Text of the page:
Dylan – The Nineties
How relevant were any of the Sixties heroes in the nineties. Whole generations had grown up considering them to be their parents music; most could not name The Beatles or The Stones, let alone know who Dylan was. And yet still a hard-core fanbase existed, determined to keep faith with a very erratic Messiah. And Bob started the Nineties on a high after Oh mercy – and yet he released only a year later probably his worst album of all – though that is debatable. Under The Red Sky was pretty dire – childish lyrics, lazy delivery and no real focus. Oh dear. No notable songs either. How much worse could it get…
Well it depends on your opinion. Bob released two albums of old folk and blues songs in the early nineties. He has admitted he had writers block and went back to America’s roots. The albums are completely acoustic, which is just Bob, his guitar and harmonica – and the voice is okay too – it is just that the songs (for me anyway) are so boring. And samey – the albums just drone on with nothing waking me up. The first was called Good As I Been To You. Even re-listening now nothing springs to mind about this record. A year late he brought out World Gone Wrong, very similar but at least a couple of half-decent songs this time. But really they are barely Dylan albums at all. Later in 93 CBS released what was advertised as a Dylan album – The 30th Anniversary Concert Celebration. This was a concert organized the previous year to celebrate 30 years of Dylan and featured many, mostly American, artists singing Dylan songs. Bob sings three songs at the end of the ‘concert’. It is a nice record, but hardly a Dylan album, although it is credited to Bob. Anyway – it is part of my collection; some good renditions of Dylan songs but Bob himself was in poor voice really. Oh Well.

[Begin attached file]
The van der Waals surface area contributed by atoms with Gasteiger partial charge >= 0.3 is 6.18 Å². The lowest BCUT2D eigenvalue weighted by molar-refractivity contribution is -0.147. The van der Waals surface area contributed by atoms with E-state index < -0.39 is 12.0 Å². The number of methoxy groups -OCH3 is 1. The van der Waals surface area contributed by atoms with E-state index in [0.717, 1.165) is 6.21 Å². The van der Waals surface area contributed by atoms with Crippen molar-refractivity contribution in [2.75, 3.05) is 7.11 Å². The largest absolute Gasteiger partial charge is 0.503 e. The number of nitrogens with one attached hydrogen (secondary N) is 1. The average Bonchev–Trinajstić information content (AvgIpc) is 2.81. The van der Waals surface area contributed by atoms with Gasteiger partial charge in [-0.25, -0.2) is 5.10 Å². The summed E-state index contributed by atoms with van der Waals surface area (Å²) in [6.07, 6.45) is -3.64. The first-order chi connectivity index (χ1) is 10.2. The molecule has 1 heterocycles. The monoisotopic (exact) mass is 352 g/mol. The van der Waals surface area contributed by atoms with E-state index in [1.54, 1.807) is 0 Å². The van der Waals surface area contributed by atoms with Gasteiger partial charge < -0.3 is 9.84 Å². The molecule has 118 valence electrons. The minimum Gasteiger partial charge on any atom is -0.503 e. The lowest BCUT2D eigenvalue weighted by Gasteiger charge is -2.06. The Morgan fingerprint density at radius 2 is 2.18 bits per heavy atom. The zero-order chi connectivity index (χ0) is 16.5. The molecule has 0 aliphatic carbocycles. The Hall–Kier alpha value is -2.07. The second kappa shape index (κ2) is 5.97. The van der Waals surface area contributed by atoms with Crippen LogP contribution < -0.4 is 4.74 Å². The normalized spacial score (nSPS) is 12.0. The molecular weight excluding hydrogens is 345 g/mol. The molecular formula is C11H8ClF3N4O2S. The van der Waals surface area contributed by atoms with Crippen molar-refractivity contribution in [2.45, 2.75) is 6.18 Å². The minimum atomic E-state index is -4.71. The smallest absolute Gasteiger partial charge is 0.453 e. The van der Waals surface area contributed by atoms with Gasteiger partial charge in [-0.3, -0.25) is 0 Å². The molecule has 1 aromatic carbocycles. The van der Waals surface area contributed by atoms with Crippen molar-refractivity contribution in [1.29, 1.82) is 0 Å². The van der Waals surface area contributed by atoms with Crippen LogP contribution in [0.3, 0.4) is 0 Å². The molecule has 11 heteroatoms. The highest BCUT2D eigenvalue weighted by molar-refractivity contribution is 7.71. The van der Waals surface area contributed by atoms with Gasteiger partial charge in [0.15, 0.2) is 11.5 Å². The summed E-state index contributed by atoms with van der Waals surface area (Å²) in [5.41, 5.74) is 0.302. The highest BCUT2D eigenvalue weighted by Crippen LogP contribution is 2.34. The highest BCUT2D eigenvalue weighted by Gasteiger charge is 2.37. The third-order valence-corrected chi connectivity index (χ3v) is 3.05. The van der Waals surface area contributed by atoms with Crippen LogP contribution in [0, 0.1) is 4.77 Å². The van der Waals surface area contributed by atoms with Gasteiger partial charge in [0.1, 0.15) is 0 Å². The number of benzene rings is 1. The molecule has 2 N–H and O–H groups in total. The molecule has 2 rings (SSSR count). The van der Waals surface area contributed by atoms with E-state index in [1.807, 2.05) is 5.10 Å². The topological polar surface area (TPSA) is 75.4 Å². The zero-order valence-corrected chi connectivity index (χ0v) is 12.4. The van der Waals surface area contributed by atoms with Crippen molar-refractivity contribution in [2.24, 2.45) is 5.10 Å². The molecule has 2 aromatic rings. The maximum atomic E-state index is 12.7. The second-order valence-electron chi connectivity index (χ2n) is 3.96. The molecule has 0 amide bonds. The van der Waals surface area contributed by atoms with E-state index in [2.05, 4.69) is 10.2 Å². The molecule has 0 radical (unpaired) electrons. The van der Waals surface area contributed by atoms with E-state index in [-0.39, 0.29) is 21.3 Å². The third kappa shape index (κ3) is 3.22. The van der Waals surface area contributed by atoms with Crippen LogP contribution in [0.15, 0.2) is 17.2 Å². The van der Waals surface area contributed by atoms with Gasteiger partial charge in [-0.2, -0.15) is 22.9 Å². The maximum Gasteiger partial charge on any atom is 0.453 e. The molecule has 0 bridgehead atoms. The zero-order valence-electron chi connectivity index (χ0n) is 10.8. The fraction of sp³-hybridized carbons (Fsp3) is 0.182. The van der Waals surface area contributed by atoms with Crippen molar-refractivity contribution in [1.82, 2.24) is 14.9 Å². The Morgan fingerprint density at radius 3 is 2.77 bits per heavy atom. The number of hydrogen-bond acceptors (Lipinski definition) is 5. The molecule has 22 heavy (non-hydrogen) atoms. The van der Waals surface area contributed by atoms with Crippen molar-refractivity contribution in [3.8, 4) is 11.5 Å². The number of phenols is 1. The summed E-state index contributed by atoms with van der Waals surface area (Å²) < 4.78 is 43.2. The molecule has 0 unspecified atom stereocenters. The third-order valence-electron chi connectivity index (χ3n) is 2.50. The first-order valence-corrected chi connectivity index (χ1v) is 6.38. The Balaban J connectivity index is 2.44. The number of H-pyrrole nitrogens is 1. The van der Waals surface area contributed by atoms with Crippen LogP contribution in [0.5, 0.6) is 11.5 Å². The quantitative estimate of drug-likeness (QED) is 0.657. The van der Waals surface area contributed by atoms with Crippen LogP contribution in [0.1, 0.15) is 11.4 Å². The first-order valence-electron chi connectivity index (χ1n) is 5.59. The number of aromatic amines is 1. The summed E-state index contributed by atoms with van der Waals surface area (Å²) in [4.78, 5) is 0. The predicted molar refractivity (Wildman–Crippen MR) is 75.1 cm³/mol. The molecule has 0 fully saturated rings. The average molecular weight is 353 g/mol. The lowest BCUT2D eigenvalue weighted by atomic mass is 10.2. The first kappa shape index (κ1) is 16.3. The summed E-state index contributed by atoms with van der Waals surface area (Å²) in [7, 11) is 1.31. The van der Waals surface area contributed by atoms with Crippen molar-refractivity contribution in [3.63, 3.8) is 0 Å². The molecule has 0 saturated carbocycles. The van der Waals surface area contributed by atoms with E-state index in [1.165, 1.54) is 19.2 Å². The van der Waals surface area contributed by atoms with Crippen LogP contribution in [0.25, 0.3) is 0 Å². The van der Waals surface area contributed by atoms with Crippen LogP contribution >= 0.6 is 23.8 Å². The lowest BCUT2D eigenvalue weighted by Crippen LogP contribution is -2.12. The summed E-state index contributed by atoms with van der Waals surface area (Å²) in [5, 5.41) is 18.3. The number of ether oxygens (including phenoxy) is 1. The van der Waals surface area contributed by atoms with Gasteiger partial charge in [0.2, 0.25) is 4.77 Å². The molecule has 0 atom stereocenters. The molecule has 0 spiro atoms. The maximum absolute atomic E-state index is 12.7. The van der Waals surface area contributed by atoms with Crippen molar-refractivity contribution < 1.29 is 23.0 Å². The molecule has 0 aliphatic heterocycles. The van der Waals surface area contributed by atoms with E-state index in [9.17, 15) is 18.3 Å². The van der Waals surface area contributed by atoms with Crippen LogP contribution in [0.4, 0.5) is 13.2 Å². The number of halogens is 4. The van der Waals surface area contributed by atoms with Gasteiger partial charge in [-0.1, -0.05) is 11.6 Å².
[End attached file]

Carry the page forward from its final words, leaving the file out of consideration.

Then another live album MTV Unplugged. And this time it was brilliant . superb (sort of) acoustic versions of a greatest hits selection including ‘Dignity’ a song left off Infidels but which is better than that whole album. This really is the best live Dylan album to own.
But just as we were once again beginning to give up on him – would he ever return to something like his old self – he produced out of nowhere another classic album Time Out of Mind 1997. This was again recorded with Daniel Lanois (see L) who seemed to be able to get the best out of Bob. Great songs again – especially ‘Love Sick’, ‘Tryin’ to get to Heaven’ and ‘Make You Feel my Love’ (later covered by Adele among others. The album finishes with another of his strange rambling songs which are long and almost impenetrable, and yet are hypnotic too ‘The Highlands’ All in all a great record and a great way to end the decade and the Century. What awaited us in the 21st Century none of us knew but with Dylan you had to be prepared for anything